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The effect millions of zebra mussels could have on Manitoba ecosystems, infrastructure

The effect millions of zebra mussels could have on Manitoba ecosystems, infrastructure

They are reproducing by the millions and have the potential to completely blanket lake bottoms, boats and pipes. Zebra mussels are becoming a growing concern in Manitoba and have already infested three bodies of water.

“I’ve been working on this for over 10 years and every time I see this it’s still astounding, it surprises me every time,” Scott Higgins, research scientist with International Institute for Sustainable Development said.

The lasting effect of zebra mussels on the health of Manitoba waterways is largely unknown. More research is needed to understand how susceptible Lake Winnipeg and its ecosystems are to damage from the invasive species.

But what is known is that investment is needed to protect current infrastructure.

“They have to look at their infrastructure now to prevent the stuff from colonizing those pipes and cause problems in the future,” Candace Parks, invasive species expert with Manitoba Conservation said.

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The invasive species can attach to the inside of pipes and eventually reduce water flow by more than 40 per cent.

In January, research scientists will begin to study the impact zebra mussels could have on Lake Winnipeg specifically.

Until that happens, Manitobans need to do their part, starting with their boats.

“As soon as the boats start coming out of the water again this year,” Higgins said. “I fully expect many of these boats will be completely, entirely covered with mussels growing on the bottom.”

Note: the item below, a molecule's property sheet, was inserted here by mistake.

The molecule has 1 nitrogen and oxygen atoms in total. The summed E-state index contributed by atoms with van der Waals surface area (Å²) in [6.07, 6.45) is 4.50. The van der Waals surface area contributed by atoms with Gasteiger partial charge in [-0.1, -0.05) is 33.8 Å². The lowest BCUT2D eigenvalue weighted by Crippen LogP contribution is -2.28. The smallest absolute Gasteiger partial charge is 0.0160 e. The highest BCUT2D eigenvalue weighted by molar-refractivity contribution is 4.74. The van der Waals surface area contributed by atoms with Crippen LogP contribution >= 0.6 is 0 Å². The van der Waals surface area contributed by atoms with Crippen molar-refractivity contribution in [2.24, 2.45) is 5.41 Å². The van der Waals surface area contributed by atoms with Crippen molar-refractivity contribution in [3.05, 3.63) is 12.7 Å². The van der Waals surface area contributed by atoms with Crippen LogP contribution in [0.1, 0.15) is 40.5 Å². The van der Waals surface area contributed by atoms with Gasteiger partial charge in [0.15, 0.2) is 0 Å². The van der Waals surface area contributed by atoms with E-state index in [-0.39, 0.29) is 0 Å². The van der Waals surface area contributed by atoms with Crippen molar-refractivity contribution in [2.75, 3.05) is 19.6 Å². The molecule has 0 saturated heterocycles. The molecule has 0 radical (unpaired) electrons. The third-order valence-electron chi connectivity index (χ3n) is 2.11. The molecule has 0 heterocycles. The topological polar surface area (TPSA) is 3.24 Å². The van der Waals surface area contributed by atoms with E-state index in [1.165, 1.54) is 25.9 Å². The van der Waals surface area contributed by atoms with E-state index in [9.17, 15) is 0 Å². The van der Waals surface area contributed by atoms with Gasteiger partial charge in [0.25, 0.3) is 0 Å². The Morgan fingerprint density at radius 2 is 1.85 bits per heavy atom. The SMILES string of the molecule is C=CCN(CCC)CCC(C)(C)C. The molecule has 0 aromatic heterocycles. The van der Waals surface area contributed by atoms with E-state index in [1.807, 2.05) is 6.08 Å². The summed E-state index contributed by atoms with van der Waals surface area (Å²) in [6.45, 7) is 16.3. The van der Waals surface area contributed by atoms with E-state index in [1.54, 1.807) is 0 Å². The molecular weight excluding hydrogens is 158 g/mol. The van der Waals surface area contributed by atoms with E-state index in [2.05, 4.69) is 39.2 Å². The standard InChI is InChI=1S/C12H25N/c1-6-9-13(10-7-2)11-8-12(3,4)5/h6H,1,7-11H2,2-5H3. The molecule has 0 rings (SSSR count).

Washing stations

The province currently has five decontamination units for zebra mussels, which can be found at high traffic boating locations that have been deemed high risk.

So far, the province has done 1,743 inspections and 153 watercrafts have been decontaminated.

The government is reminding boaters to take precautions every time watercraft, trailers and water-based gear is moved between bodies of water. This includes:

  • Cleaning and removing all plants, animals and mud.
  • Draining all water from motors, live wells, bilge, ballast tanks and bait buckets.
  • Drying all gear completely.
  • Disposing of unwanted bait and worms in the trash.

About zebra mussels

Zebra mussels were first found in Manitoba in 2013. By the fall of 2015, boaters on Lake Winnipeg had found them clinging to their motors and hulls.

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The species first arrived in Canada in 1986 and were found in a harbour in Lake Erie, most likely transported from Europe via transatlantic shipping, according to the Lake Winnipeg Foundation.

By 1991, zebra mussels began to spread to smaller inland lakes in Ontario and the eastern United States. They are currently found in more than 750 lakes in North America.

Click here to see a time lapse of the spread of zebra mussels across North America, including Lake Winnipeg.